It’s known that reduced adiposity can delay the diabetes progression17. Some studies have reported that weight-loss around 5% per year improve the glycaemia in obese people17,18. The fact that the individuals did not show a reduction in body weight can be explained, in part, by the low volume and intensity of training and because there was no interference in the eating habits of the individuals. Also, we do not exclude the possibility that a large period of training could be more effective in reducing the body weight. Winding et al; noticed that high-intensity interval training after 11 weeks of intervention reduced body composition including fat mass, visceral fat mass, HbA1c and, consequently, the glucose levels in T2DM patients19. In this line, four different groups of individuals submitted to physical exercise with different volumes and different intensities were compared, and from these results, the authors suggested that the volume may be more important than the intensity when the main goal of the protocol is weight loss20. Donnelly and colleagues21 proposed that the amount of exercise required in order to reduce adiposity should be 200–300 minutes per week. However, exercise will not always lead to reduced body weight. Pontzer and colleagues22 showed in different populations that exercise can trigger reductions in basal energy expenditure leading to an effective energy control. These findings corroborate our study and enable us to provide evidence of why the trained group showed no significant weight loss. Also, an important point to highlight is the period of training. Here we trained the participants during 8 weeks.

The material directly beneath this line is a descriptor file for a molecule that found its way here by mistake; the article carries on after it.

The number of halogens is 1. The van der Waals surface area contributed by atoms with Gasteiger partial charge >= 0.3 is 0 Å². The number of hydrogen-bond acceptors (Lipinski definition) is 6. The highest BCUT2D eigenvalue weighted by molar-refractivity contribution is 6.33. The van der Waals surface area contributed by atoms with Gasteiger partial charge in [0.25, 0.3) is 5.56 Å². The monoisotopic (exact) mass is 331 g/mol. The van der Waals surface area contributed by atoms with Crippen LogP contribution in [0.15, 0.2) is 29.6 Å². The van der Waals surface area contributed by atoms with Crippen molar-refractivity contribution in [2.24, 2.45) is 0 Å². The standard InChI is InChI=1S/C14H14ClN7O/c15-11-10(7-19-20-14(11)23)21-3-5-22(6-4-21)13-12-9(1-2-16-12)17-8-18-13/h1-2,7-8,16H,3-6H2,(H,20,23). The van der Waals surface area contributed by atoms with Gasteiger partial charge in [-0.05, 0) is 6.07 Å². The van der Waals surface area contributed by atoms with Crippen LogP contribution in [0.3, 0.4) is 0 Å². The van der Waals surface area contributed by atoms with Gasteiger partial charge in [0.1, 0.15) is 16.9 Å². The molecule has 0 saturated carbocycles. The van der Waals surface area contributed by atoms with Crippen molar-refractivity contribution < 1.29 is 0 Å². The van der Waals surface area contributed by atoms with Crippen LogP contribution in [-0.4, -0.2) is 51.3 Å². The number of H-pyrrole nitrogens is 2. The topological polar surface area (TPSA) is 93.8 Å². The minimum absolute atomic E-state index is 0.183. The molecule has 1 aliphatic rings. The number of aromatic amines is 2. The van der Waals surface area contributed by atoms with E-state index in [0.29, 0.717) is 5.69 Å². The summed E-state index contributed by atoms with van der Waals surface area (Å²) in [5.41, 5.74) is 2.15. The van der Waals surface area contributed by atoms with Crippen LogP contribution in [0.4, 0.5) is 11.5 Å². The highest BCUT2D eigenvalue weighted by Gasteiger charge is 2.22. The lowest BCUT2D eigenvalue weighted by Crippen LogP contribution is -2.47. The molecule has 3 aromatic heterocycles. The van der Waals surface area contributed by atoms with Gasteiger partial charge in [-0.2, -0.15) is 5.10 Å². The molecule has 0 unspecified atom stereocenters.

The fact that the participants did not present a change in body weight makes the training protocol used even more effective in controlling hypercholesterolemia and hyperglycemia in diabetics. These results corroborate the systematic review of Bray et al.23, which emphasizes that even with no changes in the volume of adipose tissue, there is a possibility of physical exercise affecting the body directly and promoting benefits in terms of glucose homeostasis. Additionally, the authors suggest that training volumes of between 30 and 45 minutes per day should be undertaken to prevent obesity. Also, recently, our group reported that short-term training (fifteen days) was enough to decrease obesity-related lipogenesis and hepatic inflammation improving hepatic insulin sensitivity and glycaemia independent od weight loss in obese mice24. Taking all this information together, it is suggested that exercise may offer other benefits besides weight loss8. Therefore, it is stated that the training protocol proposed in this study is effective in controlling hyperglycemia in diabetic patients regardless of body weight change. Also, although we did not measure other metabolic health parameters, it is known that exercise can be a benefit for the whole body reducing chronic disease even if there is no weight-loss25.